Most respondents said the negative connotation kept people from seeking help
A new study, conducted in Delhi, has found that nearly 90 per cent of the people living with mental illnesses feel that they are prone to ridicule and discrimination and 63 per cent think that the illness makes it difficult to lead a life of dignity.
The survey was conducted by Cosmos Institute of Mental Health & Behavioural Sciences (CIMBS), examining general attitudes and perceptions about mental health in the Capital. It was released on Monday on the occasion of World Mental Health Day.
Over 500 people tracked
The researchers tracked 529 subjects in the age group of 18 to 62 from across the National Capital Region (NCR).
The researchers found that 58 per cent of the participants knew of someone in their personal or professional life, with a psychiatric or psychological health issue.
Of them, over 70 per cent felt that the person was not taking adequate medical treatment.
Further, 39 per cent knew someone who had hidden their illness from their spouse before marriage, and 53 per cent had prevented disclosure of such information to their employers.
‘Not enough done’
And an overwhelming majority — 94 per cent of the respondents — thought not enough was being done to remove stigma attached to mental illness.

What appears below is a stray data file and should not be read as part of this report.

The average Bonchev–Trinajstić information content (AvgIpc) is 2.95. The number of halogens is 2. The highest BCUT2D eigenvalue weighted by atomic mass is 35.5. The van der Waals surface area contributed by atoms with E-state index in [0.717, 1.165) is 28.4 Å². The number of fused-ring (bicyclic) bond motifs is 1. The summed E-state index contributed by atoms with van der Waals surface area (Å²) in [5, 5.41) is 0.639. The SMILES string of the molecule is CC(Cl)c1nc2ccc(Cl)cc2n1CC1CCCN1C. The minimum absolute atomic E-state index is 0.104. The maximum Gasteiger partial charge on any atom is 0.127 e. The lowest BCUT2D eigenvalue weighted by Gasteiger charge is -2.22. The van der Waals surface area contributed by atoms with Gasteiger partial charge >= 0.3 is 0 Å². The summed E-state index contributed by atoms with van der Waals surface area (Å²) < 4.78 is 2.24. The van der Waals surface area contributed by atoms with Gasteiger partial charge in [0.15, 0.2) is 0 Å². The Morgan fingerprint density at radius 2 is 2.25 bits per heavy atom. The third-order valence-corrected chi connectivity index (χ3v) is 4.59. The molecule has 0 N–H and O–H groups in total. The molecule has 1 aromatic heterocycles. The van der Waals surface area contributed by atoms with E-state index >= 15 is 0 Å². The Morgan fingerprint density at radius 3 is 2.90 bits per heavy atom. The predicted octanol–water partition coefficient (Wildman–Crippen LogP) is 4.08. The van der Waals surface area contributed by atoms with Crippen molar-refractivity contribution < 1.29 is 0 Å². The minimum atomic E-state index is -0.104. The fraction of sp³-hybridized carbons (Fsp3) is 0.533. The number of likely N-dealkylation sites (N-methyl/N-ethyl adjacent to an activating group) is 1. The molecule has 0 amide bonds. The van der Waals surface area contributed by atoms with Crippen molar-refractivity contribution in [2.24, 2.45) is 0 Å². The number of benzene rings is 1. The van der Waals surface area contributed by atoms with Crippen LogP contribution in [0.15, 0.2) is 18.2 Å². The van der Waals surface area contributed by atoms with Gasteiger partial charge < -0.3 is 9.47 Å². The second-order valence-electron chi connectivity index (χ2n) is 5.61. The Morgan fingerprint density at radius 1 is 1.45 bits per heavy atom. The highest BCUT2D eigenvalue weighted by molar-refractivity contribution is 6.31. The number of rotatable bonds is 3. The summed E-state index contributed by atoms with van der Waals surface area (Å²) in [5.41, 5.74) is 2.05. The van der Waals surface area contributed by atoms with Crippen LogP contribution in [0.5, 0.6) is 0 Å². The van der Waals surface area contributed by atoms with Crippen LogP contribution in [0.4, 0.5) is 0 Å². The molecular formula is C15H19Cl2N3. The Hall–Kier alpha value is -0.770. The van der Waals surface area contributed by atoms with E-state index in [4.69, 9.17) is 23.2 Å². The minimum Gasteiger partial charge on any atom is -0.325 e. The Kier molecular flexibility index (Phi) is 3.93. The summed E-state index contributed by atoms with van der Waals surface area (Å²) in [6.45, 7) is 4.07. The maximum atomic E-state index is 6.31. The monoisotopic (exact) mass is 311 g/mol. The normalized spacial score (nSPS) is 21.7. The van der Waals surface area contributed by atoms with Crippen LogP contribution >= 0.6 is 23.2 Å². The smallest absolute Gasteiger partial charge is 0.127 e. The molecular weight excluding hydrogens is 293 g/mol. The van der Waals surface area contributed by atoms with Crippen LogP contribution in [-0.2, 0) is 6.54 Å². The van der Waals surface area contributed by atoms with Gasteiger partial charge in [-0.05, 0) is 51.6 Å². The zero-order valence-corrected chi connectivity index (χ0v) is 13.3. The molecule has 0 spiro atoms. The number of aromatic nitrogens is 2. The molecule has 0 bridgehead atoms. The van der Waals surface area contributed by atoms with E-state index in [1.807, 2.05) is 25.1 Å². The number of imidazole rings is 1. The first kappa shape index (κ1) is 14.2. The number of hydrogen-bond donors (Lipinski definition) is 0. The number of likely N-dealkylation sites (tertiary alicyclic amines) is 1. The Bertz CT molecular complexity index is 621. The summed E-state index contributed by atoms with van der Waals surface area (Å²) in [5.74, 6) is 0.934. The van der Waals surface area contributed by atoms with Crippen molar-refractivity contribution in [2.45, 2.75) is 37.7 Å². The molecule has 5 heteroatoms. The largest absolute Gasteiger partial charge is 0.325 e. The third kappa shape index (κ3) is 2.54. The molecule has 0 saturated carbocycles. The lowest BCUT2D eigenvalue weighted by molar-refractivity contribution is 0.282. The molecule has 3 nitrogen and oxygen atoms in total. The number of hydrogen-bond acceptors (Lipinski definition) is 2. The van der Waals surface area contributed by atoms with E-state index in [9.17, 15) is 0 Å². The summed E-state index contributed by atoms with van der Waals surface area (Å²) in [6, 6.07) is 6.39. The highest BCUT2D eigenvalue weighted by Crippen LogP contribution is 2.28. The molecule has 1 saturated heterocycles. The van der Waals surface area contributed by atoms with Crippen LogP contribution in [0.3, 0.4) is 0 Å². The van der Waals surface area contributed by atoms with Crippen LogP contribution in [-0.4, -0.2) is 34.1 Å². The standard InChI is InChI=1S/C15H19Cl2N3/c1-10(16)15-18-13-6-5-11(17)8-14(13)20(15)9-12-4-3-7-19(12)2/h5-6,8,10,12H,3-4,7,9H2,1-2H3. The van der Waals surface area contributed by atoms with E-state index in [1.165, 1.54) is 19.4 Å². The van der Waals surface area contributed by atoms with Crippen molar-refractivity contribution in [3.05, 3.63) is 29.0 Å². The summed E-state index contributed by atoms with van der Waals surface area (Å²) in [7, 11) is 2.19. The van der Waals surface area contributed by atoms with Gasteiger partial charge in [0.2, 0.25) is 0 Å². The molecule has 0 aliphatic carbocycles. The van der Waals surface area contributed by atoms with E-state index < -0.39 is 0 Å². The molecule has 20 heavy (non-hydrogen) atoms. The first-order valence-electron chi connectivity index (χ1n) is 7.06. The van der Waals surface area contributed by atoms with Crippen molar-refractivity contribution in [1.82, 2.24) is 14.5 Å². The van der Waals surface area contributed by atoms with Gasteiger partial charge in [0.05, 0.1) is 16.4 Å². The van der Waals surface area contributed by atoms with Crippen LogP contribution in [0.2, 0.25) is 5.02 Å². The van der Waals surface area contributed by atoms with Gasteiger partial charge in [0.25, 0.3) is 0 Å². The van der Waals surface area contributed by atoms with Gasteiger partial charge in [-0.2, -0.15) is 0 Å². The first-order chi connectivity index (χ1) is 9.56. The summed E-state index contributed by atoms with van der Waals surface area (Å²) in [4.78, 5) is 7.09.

“Mental illness continues to be shrouded in an air of secrecy and guilt. We often come across patients afraid to disclose their illness publicly. While maintaining confidentiality is routine and important for us, we see patients with serious illnesses or even common problems like depression, anxiety and stress, from all backgrounds, eager to keep their illness a secret,” said Dr. Shobhana, consultant psychiatrist at CIMBS.
Stigma surrounding mental illness is a continuing problem that mental health experts and patients have battled for long.
Pranav Mittal, a lawyer who has worked on mental health policy reform and is a coordinator of the study, says, “An astounding 89 per cent of the respondents felt that those with psychiatric illness were more likely to be ridiculed, discriminated against, or looked down upon in society. Of the respondents, 63 per cent said mental illness made it difficult to lead a life of dignity. This explains why 80 per cent thought biases and stigmas were so severe that they prevented people from seeking treatment.”
A striking revelation of the study was the role attributed to popular culture in promoting misconceptions about mental illness. “Over 68 per cent believed that popular culture, especially cinema, wrongly depicted people with any mental illness as being violent, eccentric, unsociable and in need of ‘lock-up’ or ‘shock-therapy’, which contributed to the stigma and even deprived persons with mental illness of their dignity.”
The study also revealed the limited success of national-level awareness campaigns, and underlined the urgent need for renewed efforts to de-stigmatise mental health care in India.
Over 68 per cent believed that popular culture, especially cinema, wrongly depicted people with any mental illness as being violent, eccentric, unsociable and in need of
The study also revealed the
limited success of
national-level awareness campaigns
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